Analysis Two words were missing from Microsoft’s cloudy event in San Francisco yesterday, where CEO Satya Nadella and Cloud and Enterprise VP Scott Guthrie presented an update to the company’s Azure and hybrid cloud strategy. Those two words were System Center.
That was an odd omission considering that System Center is meant to be the heart of Microsoft’s private cloud offering; there is even a Create Cloud button in System Center’s Virtual Machine Manager.
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Instead, Nadella and Guthrie talked about another way to build a private cloud, using a cloud-in-a-box offering from Microsoft and Dell called the Cloud Platform System (CPS). This is a private deployment of technology from Microsoft’s public cloud which you install in your own data centre.
The software is based on an existing product, the Azure Pack, while Dell provides the hardware: a rack stuffed with 32 Dell PowerEdge C6220 II servers for Hyper-V hosts, additional PowerEdge servers for managing storage, and 4 PowerVault MD3060e enclosures for HDD and SSD arrays.
You will be able to buy from one to four 42U racks. A full four-rack setup will offer up to 8,000 VMs (each with two virtual CPU cores, 1.75GB RAM and 50GB disk) and 0.7PB of workload storage (there is additional storage used for backup).
There is 1,360 Gb/s of internal rack connectivity, 560 GB/s inter-rack and up to 60 Gb/s external bandwidth.
Fault-tolerance is built in at every level, including networking. Patch management, monitoring, backup and data recovery are all integrated.
Azure Pack is a subset of the software used to run Azure, configured to run on private infrastructure.
The key feature for end users (that is, consumers of the private cloud) is that they get to use the Azure portal, web services API, or PowerShell scripts for creating and managing their applications and virtual infrastructure. This includes Azure Web Sites, which lets you deploy a web application on anything from a shared site using minimal resources – handy for prototyping – to multiple load-balanced instances on dedicated VMs, with scheduled auto-scaling available.
Admins get their own portal where they can set quotas, manage pricing and billing and configure the end user portal (including galleries of standard applications and VM images).
Migration from System Center private cloud is not straightforward
System Center still lurks underneath (especially its Virtual Machine Manager) as an essential component of the Azure Pack or CPS, but if you choose the CPS option, then admins should not have to tangle with it directly. That said, a CPS cloud is not the same as a System Center cloud, though they both use Hyper-V, Microsoft’s hypervisor. Migration from System Center private cloud is not straightforward.
Installing Azure Pack on your own hardware remains an option, but buying Dell’s preconfigured and validated offering is attractive given the saving in configuration time and cost, and the higher chance (one hopes) of getting something that works reliably. It should do, given Microsoft’s claim that CPS is similar to what runs on Azure itself, though the private version offers only a subset of Azure’s features.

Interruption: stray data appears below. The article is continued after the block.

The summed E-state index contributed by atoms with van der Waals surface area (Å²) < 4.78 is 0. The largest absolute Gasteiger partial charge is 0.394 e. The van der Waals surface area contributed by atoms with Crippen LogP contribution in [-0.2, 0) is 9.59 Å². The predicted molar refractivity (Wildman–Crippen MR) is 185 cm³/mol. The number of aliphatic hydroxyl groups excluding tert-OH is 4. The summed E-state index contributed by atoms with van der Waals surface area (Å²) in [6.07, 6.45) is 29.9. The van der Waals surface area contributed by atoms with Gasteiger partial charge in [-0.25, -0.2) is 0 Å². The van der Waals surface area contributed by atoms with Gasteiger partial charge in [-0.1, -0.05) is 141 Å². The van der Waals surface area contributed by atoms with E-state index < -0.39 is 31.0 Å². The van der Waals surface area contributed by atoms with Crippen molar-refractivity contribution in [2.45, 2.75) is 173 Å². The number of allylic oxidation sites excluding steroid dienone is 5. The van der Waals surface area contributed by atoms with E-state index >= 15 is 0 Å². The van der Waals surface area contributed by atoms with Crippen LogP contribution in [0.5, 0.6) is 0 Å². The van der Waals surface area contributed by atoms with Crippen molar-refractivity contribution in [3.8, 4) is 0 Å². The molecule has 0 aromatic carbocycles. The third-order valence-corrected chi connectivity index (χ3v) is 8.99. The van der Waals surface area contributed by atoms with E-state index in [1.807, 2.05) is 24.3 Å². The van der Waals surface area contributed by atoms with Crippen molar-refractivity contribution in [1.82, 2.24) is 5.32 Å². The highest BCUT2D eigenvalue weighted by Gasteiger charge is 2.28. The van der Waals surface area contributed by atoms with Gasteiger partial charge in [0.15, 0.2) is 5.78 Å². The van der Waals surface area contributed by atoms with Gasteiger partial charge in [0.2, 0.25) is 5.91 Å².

The downside is that currently only one hardware supplier is available (Dell), which is unfortunate for companies that have standardised on another vendor. It is also an enterprise-only (or hosting provider) solution, though smaller scale manual deployments of Azure Pack are possible.
CPS is a shrewd move for several reasons. One is that the complexity and pain of administering System Center is one reason for VMware’s popularity, and CPS is a way of escaping some of it (of course System Center has many other functions).
The wider reflection is that running public cloud services has forced Microsoft to improve the administrative usability of its products, and we are now seeing this migrating back into the data centre.
Azure has complexity of its own, and the more it grows (Guthrie claimed over 300 new features or services in the last 12 months), the higher the risk of issues like API churn and inconsistent documentation which mar the Azure experience.
Another positive aspect is that CPS or Azure Pack lets users employ the same cloud APIs both for private and public cloud. The open source OpenStack [openstack.org/] offers some of the same advantages, since it supports Amazon Web Services (AWS) APIs for some services, but that is a long way from having the same vendor validate both a public and private cloud offering.
Using both public and private cloud can make sense. Social search specialist Foursquare built its business on AWS, but recently migrated its big data analytics to servers hosted in an Equinix data centre. The rest of its infrastructure remains on AWS, with a fast connection using AWS Direct Connect (Azure has an equivalent, called ExpressRoute). Foursquare claims lower costs and better optimisation as a result, illustrating that wholesale migration to public cloud is not always the most cost-effective solution.
Issues of compliance, data protection, autonomy and resilience are also drivers for private cloud.
More details on the CPS are meant to be available here, though at the time of writing this returns page not found, in a marketing masterstroke. ®